eNews March 2021

Meet the Researcher, Huiyao Wang, Associate Professor, New Mexico State University

Meet the Researcher, Huiyao Wang, Associate Professor, New Mexico State University

By Jeanette Torres, NM WRRI Program Coordinator

This month for Meet the Researcher, we had the opportunity to interview Huiyao Wang, an associate professor of Materials Engineering for the Department of Civil Engineering at New Mexico State University (NMSU). Wang has worked at NMSU since 2013 and specializes in advanced research on novel materials and innovative energy for water treatment, solar energy, fuel cells, nanomaterials, and analytical devices. He teaches Fundamentals of Environment Engineering, and has instructed other NMSU courses in the past. Huiyao acknowledges that water is one of the most important factors of life for human beings, and has therefore dedicated his career to developing and researching new opportunities to reuse and preserve it.

Wang received his higher education entirely from Lanzhou University in Lanzhou, China. He earned a BS in Physics (1987), an MS in Semiconductor Physics and Devices (1993), and a PhD in Condensed Matter Physics (1998). His PhD work focused on preparing nano-structure photocatalytic metal oxide thin films to degrade dye wastewater by sunlight. Huiyao is currently a part of the American Society of Civil Engineering, and the Materials Research Society (International). He has additionally served as a guest editor for the journal Catalysts.

Huiyao is currently mentoring Master’s student Thiloka Edirisooriya and PhD student Lin Chen. The New Mexico Water Resources Research Institute (NM WRRI) recently awarded Thiloka Edirisooriya an FY20-21 Student Water Research Grant for her project entitled, Solar reforming of microplastics in water for H2 production and degradation using nanocomposite photocatalysts. This research will study the abundance of microplastics in multiple water sources that tend to absorb toxic chemicals and cause chronic diseases such as cancer within the human body. According to Wang, the result of this experiment will be to develop highly functional nanocomposite photocatalysts to clean water and convert microplastics to H2 energy. By doing this, it will help improve water quality, reduce acute and chronic toxicity in human and aquatic life, and will assist in guiding the potential application of a photocatalysis to assist in remedying microplastic pollution.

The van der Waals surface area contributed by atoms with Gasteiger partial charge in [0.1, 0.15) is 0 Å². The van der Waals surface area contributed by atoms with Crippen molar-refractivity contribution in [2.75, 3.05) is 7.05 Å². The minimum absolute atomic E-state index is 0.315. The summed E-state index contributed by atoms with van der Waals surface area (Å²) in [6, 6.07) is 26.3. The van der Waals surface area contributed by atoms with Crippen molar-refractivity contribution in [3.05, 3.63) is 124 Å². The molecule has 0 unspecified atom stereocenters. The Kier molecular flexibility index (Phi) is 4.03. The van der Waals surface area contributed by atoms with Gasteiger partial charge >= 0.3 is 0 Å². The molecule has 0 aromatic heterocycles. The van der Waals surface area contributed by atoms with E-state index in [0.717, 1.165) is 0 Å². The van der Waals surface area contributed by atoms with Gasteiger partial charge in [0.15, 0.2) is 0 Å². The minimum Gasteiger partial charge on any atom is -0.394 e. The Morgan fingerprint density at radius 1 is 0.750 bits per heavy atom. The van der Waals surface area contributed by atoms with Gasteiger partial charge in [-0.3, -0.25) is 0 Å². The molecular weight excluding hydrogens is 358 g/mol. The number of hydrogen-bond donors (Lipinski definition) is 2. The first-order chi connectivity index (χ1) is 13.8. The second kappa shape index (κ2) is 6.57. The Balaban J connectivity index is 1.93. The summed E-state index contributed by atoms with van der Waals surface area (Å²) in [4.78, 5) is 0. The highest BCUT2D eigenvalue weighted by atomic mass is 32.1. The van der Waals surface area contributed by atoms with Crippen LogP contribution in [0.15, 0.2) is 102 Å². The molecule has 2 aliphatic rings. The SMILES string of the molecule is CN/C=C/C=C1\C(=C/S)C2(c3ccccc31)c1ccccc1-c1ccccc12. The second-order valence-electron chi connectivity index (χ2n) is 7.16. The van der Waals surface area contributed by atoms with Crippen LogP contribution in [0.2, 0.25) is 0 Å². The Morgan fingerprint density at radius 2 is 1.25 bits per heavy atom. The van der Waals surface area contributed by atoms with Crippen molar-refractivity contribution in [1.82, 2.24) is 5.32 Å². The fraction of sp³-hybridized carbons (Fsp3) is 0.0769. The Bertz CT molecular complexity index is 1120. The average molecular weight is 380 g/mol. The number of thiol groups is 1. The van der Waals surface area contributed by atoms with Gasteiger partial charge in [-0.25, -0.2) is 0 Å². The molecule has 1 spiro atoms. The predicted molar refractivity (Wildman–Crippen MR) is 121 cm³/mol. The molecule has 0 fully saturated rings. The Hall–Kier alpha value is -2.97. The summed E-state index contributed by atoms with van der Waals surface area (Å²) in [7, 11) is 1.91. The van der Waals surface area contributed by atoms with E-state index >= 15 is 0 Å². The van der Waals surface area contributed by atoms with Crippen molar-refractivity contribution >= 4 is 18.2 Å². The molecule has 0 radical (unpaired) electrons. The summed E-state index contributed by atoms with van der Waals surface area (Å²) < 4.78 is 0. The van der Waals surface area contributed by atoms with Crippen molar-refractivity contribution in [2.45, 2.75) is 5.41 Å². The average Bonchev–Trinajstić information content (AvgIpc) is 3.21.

Wang has worked with NM WRRI for several years, and has contributed to multiple technical completion reports including Reducing Treatment Costs of Alternative Waters with Antifouling Ion-Exchange Membranes, and Low Cost, Low Energy concentrate Water Desalination Using Heat Recuperative Solar Still with Concentrating Solar Technology. Additional articles by Wang can be found in over 50 peer-reviewed publications with his latest being featured in the open access journal Water (2020) entitled, Interplay of the Factors Affecting Water Flux and Salt Rejection in Membrane Distillation: A State-of-the-Art Critical Review.

Huiyao and his colleagues are currently working on two projects using solar-driven multi-functional photocatalytic oxidation membrane distillation for produced water treatment, and closed-loop water reuse. This research will focus on innovative technology based on the integration of photocatalysis and membrane distillation processes instead of a combination of both. Integration is performed by utilizing solar energy to cause organic degradation on photocatalytic nanoparticles and inactivation of microorganisms while enhancing photothermal efficiency to produce vapor for membrane distillation. Wang states that these “projects aim to develop a multi-functional anti-fouling photocatalytic membrane distillation process that can utilize the full spectrum of solar energy to separate salts, decompose organic contaminants, inactivate pathogens, and produce high quality distillate.”

Using nano or advanced materials and technologies to improve water treatment and develop new water purification technologies is vital to Wang’s research, and he has stated that he would like to develop a transdisciplinary program to integrate nanotechnologies into environmental engineering. He hopes to continue developing immobilized solar photocatalytic reactors for water disinfection and purification as well.

Regarding future research, Huiyao plans to continue using his expertise to enhance environmental sustainability in his upcoming project with Dr. Pei Xu and Dr. Xuesong Xu entitled, Near zero-waste discharge of concentrate treatment using innovative electrodialysis processes. Huiyao is also currently collaborating with researchers at the University of Cincinnati, University of Michigan, University of California at Davis, California State University Fresno, and NMSU on several different research projects. He aims to participate in as many new developments related to environmental sustainability as possible, and hopes for additional cooperative opportunities with NM WRRI, NMSU, and other universities.